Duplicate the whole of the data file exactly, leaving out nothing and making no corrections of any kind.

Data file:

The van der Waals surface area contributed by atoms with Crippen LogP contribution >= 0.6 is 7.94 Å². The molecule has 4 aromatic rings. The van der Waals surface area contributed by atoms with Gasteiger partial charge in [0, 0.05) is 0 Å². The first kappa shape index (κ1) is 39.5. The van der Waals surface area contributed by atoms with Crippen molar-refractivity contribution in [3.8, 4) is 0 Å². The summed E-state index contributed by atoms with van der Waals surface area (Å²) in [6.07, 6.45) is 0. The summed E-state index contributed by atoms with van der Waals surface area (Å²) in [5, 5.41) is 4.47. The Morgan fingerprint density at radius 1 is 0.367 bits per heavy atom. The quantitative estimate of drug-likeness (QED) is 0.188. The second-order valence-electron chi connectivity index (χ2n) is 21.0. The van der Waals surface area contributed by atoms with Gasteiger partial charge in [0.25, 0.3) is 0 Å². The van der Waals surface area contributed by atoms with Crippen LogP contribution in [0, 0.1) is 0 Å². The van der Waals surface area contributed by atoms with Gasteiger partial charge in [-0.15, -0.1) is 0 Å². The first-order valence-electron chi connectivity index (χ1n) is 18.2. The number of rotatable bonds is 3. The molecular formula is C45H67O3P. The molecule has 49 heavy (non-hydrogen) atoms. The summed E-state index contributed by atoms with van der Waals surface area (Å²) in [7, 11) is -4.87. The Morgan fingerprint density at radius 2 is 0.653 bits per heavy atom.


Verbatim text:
The van der Waals surface area contributed by atoms with Crippen LogP contribution >= 0.6 is 7.94 Å². The molecule has 4 aromatic rings. The van der Waals surface area contributed by atoms with Gasteiger partial charge in [0, 0.05) is 0 Å². The first kappa shape index (κ1) is 39.5. The van der Waals surface area contributed by atoms with Crippen molar-refractivity contribution in [3.8, 4) is 0 Å². The summed E-state index contributed by atoms with van der Waals surface area (Å²) in [6.07, 6.45) is 0. The summed E-state index contributed by atoms with van der Waals surface area (Å²) in [5, 5.41) is 4.47. The Morgan fingerprint density at radius 1 is 0.367 bits per heavy atom. The quantitative estimate of drug-likeness (QED) is 0.188. The second-order valence-electron chi connectivity index (χ2n) is 21.0. The van der Waals surface area contributed by atoms with Gasteiger partial charge in [0.25, 0.3) is 0 Å². The van der Waals surface area contributed by atoms with Crippen LogP contribution in [0, 0.1) is 0 Å². The van der Waals surface area contributed by atoms with Gasteiger partial charge in [-0.15, -0.1) is 0 Å². The first-order valence-electron chi connectivity index (χ1n) is 18.2. The number of rotatable bonds is 3. The molecular formula is C45H67O3P. The molecule has 49 heavy (non-hydrogen) atoms. The summed E-state index contributed by atoms with van der Waals surface area (Å²) in [7, 11) is -4.87. The Morgan fingerprint density at radius 2 is 0.653 bits per heavy atom.